By Carter Glace, staff writer
Agent Carter still stands as one of the Marvel Cinematic Universe’s top five creations. Who would have thought an off-season fill-in show based on a supporting player would be so spectacular? Who would have thought the alleged “soulless” producer driven Marvel brand would make an ingenious metaphor for women’s struggles post-WWII inside a gripping spy yarn? Who would have though Hayley Atwell would make this character one of the most omnipresent figures in all of Marvel? The ten-episode first season was borderline perfect; a sharp, focused, exciting series with passion and something to say.
That was why I wondered whether a second season was advisable. The first season was perfectly paced and realized in ten episodes, fulfilling a satisfying arc for Carter and her new cast of characters. Risking that near-perfect ending would be risky, and living up to the impossibly high expectations would be even harder.
So it is disappointing, but not necessarily surprising, that season two of “Agent Carter” failed to live up to expectations. That is not to say it wasn’t good or not engaging; it’s just hard to go up against the previous season and not feel hollow. A lot of critics have tried to figure out the critical flaws, but let me try and make some suggestions.
I think the first stumbling block comes with expectations. When the concept of “Agent Carter” in Golden Age Hollywood is pitched, you think of a Chinatown-style detective thriller with spy antics. That’s an awesome concept. And that was how the season seemed to start, investigating a murder of super-powered origins that leads to a crooked politician and a secret society of global manipulation. But those moments come in tiny bursts in a vast seas of subplots, relationships and twists. Perhaps it’s personal taste, but it feels like this same story could have been told in New York.
That ties into the bigger issue of focus. Season one had a very singular focus: Peggy proving herself to her male counterparts by clearing Howard Stark’s name. Everything that happens, from workplace drama, industrial sabotage and Russian spies all led back to this center in a logical and fluid way. Season two simply had too many unrelated plates spinning at the same time. There’s the secret society, but also crooked FBI guys hunting communists, a new love triangle, the return of last season’s villain which feels painfully under-utilized, and an origin story for Carter. Most of it ultimately feels like it should be its own season. Whereas Season one felt like a single string with threads tightly woven together, two feels like a parking lot jutting out into various roads. Going down any one road too far makes you lose sight of the others.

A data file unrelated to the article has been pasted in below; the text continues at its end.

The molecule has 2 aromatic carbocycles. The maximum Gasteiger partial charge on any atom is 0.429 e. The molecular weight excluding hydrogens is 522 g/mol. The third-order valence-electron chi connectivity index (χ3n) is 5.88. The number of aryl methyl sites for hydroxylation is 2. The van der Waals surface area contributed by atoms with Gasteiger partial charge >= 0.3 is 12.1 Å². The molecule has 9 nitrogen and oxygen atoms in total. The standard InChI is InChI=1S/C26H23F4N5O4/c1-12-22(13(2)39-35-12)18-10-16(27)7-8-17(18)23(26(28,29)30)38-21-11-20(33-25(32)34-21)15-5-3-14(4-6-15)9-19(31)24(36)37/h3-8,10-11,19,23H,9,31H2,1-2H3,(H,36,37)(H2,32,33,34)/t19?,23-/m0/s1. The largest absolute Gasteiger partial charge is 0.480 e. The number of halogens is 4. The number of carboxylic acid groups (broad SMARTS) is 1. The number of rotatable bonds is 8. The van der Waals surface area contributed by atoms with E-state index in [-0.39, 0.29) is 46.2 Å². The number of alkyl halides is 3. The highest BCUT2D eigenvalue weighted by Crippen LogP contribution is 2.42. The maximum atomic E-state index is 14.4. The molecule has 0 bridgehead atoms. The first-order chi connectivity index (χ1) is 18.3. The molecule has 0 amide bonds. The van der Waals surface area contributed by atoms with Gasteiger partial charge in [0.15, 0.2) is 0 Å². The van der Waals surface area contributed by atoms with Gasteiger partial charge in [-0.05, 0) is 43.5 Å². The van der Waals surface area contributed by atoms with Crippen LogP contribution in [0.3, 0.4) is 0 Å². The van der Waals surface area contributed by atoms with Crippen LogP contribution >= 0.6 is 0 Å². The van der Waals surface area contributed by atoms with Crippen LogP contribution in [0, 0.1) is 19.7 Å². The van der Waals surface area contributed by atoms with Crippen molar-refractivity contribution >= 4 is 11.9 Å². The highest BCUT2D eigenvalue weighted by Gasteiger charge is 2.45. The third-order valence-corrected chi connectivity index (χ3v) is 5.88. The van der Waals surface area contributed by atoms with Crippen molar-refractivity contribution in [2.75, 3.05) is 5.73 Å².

But the biggest problem comes from one question: what is this season about? Season one had one of the clearest, most driven concepts in the entire Marvel Universe: using Peggy Carter as a metaphor for the millions of women forced out of the workplace after the war, all of their deeds forgotten. That gave the show a punch, an unexpected and brilliantly subtle feminist heart. Season two seems to lack that drive. There are still some strong messages about racism and sexism in the era, like how a black scientist discovers he was hired because if he blew the whistle on dangerous experiments, no one would believe him. But these moments are few and far between. Is it about Cold War paranoia? (Which is barely touched upon?) The big show-stopping song and dance number revolves around Peggy’s love interests which is a very small part of the season. I’d say it’s about corporations and corruption, but that never drives the story. A wonderful article suggests that the theme is how Peggy inspires those around her through grit, empathy and determination while the female villain loses everyone because her ends are selfish and fear driven, but I’m not 100% sold. The biggest flaw of this season is that after throwing the mother of all punches in season one, they could think of the next attack.
I sincerely hope there is a third season. Mainly because I love the character and this world, partially because the ending of this season leaves just enough intrigue. But also because such a great show deserves to go out on its highest note.